Target-date mutual funds, sometimes called lifecycle funds, are relatively new beasts designed for investors who intend to retire on or around a given year. Each fund holds a mix of stocks and bonds, shifting its allocation from the former toward the latter as its target year approaches. Lifecycle funds aim to help make retirement investing as easy and hands-off as possible.
In general, lifecycle funds are a compelling idea, since many investors feel too busy or too ill-informed to rebalance and reallocate their own holdings. But remember, Fools -- not all lifecycle funds are the same. In some cases, a newer, similar option may be a better choice.
Exchange-traded funds (ETFs) want a piece of the lifecycle pie, too. Like funds, ETFs generally track an index or otherwise represent a basket of individual stocks. But unlike most funds, which process transactions just once a day, you can buy or sell ETFs in any quantity throughout the day, just like stocks. (Learn more about the pros and cons of ETFs in our ETF Center.)
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For instance, the TDAX Independence 2040 ETF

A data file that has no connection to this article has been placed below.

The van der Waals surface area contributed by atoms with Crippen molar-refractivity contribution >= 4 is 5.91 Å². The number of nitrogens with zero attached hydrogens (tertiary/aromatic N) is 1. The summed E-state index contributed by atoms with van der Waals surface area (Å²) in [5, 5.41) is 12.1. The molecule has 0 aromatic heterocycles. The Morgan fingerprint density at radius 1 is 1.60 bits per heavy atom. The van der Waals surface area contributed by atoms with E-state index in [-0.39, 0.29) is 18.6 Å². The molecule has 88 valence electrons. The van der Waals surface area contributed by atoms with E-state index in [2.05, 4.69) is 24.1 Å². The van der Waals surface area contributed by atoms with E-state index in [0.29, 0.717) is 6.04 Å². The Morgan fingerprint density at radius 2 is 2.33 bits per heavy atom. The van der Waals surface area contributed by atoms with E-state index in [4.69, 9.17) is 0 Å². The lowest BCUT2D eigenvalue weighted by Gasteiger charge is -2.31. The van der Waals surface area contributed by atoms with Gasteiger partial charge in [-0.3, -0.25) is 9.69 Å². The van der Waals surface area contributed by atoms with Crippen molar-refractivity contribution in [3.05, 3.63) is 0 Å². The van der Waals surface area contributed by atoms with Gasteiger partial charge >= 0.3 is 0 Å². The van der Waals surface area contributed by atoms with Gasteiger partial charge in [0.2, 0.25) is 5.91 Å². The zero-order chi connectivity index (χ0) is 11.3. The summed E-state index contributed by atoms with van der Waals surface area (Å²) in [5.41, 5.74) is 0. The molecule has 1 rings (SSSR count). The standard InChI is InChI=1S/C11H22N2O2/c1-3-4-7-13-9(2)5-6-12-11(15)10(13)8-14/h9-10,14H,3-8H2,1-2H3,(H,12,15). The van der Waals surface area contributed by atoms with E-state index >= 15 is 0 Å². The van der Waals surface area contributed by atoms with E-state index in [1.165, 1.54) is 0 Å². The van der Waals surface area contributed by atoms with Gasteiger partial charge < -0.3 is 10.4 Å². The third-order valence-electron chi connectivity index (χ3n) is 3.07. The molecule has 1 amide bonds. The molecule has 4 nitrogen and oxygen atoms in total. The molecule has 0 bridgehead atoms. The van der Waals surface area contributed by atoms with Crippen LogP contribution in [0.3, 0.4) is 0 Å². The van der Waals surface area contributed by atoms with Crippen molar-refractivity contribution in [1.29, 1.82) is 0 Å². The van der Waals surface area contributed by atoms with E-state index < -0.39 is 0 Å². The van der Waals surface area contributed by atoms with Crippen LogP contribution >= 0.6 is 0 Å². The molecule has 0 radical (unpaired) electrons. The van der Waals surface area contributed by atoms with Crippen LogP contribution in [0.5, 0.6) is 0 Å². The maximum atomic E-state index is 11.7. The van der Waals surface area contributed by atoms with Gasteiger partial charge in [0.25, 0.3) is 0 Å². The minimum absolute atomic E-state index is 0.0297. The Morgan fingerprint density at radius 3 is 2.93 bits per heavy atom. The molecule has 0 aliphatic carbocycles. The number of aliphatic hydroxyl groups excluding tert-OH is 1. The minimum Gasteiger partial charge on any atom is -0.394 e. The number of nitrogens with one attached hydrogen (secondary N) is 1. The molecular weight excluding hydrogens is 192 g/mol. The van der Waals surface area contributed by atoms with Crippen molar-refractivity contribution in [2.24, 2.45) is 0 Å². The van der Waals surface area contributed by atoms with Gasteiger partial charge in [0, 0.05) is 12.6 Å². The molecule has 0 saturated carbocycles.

These new ETFs, and the financial companies issuing them, hope to capture a chunk of the lucrative market for retirement investing. Adding to the appeal for financial firms, more and more companies are automatically signing up new employees for retirement accounts, rather than giving them a chance to procrastinate and fail to participate. Lifecycle funds are logical default investments for retirement savers in these funds.
What to do
Is the rise of lifecycle ETFs a good development? Well, yes and no. They'll certainly offer us more investment choices in our retirement accounts. Some also sport attractive expense ratios, making them cheaper than many mutual funds. But don't assume they're all less expensive than corresponding funds; some regular index funds, particularly those from Vanguard, sport extremely low fees.
You can also trade these lifecycle ETFs throughout the day -- but why would you want to? If you're investing for retirement, it's probably better to leave your holdings alone, as long as they're performing well. After all, these funds are designed to spare you the trouble of rejiggering your assets in the first place.
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Longtime Fool contributor Selena Maranjian does not own shares of any companies mentioned in this article. Try any of our investing services free for 30 days. The Motley Fool is Fools writing for Fools.